‘Anchors of Hope’ signals hope in reducing suicide rates among veterans

While the suicide rate among veterans is still higher than that of the general population, there is hope as laid out in the 2020 National Veteran Suicide Report.

The report details a half-dozen “Anchors of Hope” related to suicide rates among veterans enrolled in health care through the Veterans Health Administration (VHA). While the rest of the veteran population continues to see increases in suicide rates, the adjusted rate for veterans who’ve had recent care through VHA has actually decreased, according to the report.

The signs of improvement and hope are:

Anchor 1: From 2017 to 2018, adjusted suicide rates fell among veterans with recent VHA care. Between 2017 and 2018, the age and sex adjusted rates fell 2.4 percent, while veterans who did not use VHA care rose 2.5 percent.

Anchor 2: Among veterans in VHA care rates fell in those with depression, anxiety and substance use disorders from 2005 to 2018. The most notable decreases came from veterans within VHA who are diagnosed with depression, anxiety and substance use disorders.

Anchor 3: In 2018, suicide rates decreased for specific veteran populations engaged in VHA care. Among the populations seeing decreases in suicide rates, are male Hispanic veterans and women veterans. Additionally, overall suicide rates and trends of increase were lower among African-American veterans than among Caucasian veterans.

Anchor 4: The veteran suicide rate did not increase significantly between 2017 and 2018.

Anchor 5: A coordinated approach appears to be working. There is a groundswell of support for coordinated efforts at the local, regional, and national levels to implement a public health approach to end suicide. One of the anchors helping drive down the suicide rate is the influx of support for coordinated efforts at the local, regional, and national levels in implementing a public health approach to end suicide, according to the report. The President’s Roadmap to Empower Veterans and End a National Tragedy of Suicide (PREVENTS) launched a nationwide effort to raise awareness about mental health and aimed at connecting those at risk of suicide and mental health crises with the necessary resources.

Another piece of legislation aimed at improving the public health approach effort to address suicide among veterans is in New York state. The program, developed in 2012 to provide peer-to-peer support and counseling to veterans and their families, has expanded to 23 counties.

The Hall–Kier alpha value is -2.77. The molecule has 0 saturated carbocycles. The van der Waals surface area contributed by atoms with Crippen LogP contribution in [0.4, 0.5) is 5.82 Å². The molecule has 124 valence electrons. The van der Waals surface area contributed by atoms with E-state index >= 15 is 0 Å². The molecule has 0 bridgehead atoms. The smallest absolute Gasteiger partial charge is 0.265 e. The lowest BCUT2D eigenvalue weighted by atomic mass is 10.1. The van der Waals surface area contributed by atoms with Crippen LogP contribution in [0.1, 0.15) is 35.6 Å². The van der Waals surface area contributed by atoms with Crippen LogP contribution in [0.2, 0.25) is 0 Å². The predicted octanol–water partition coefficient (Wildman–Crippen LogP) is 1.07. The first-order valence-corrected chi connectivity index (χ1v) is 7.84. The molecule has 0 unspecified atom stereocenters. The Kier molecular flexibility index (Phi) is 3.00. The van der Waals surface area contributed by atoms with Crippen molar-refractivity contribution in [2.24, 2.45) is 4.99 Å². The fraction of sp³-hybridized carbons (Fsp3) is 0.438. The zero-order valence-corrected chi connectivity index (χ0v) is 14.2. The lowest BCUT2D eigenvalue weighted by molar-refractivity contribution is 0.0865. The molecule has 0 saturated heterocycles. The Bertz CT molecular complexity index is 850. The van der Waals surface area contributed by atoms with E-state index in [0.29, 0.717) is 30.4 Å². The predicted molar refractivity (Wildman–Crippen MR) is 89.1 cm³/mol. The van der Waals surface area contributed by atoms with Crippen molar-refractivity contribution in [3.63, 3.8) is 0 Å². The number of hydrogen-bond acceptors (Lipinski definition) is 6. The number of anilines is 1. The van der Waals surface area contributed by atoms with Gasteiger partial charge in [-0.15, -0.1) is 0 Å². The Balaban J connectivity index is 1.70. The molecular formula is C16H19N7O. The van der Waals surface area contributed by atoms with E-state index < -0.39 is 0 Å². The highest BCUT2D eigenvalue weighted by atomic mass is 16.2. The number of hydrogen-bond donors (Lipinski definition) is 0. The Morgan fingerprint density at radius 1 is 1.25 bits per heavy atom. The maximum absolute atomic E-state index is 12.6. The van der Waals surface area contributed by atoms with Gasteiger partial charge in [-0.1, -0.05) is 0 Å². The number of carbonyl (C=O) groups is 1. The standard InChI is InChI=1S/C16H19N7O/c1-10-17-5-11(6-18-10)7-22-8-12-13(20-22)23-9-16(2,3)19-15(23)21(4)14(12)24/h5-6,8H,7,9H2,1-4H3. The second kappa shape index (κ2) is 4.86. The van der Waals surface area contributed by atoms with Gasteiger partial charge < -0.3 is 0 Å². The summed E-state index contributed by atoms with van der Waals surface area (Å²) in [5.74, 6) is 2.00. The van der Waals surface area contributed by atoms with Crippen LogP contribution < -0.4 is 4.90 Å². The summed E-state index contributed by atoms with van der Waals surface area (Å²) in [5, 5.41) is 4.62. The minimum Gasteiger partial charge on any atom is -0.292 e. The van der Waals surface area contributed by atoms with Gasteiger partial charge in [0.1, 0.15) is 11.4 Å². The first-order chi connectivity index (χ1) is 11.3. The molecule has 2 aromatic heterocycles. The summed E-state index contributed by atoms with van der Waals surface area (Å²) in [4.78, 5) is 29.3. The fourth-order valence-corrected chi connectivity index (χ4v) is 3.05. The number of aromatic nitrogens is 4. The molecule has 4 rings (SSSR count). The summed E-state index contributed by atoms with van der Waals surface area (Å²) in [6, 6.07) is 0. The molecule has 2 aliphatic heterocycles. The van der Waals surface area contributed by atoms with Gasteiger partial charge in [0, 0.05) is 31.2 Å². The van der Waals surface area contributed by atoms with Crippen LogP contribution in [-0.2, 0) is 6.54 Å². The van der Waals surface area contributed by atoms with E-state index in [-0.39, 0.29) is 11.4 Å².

Noting the program’s success in the state, Rep. Lee Zeldin, R-N.Y., introduced legislation to expand it nationally in 2019. The program was created to honor the life of PFC Joseph Dwyer, an Iraq War veteran from Mount Sinai, N.Y. The American Legion endorsed the program upon its introduction. While the bill didn’t move forward during the 116th Congress, Zeldin hopes to reintroduce the bill for the new Congress by the end of the month.

“With this piece of legislation, the socially taxing experience of transitioning into veteran life can be better managed with peer support,” wrote American Legion National Commander James W. “Bill” Oxford in a November 2020 letter addressed to the leadership of the House Veterans Affairs Committee. “Overall, peer support is a well-established pathway to reduce vulnerability to stress and depression by emphasizing strengths and coping resilience to overcome trauma. This is why The American Legion wholeheartedly believes that the passage of this will be beneficial to all veterans.

“One veteran who takes their own life is too many, and we need to do more as a nation to make sure that no veteran feels alone when they return home. Our veterans deserve our unwavering support, and this program is an excellent step in the right direction to make sure our veterans receive the support they need,” Oxford concluded.

If you or someone you know is having thoughts of suicide, contact the Veterans Crisis Line to receive free, confidential support and crisis intervention. Help is available 24 hours a day, seven days a week, 365 days a year. Call 800-273-8255 and Press 1, text to 838255 or chat online at VeteransCrisisLine.net/Chat.

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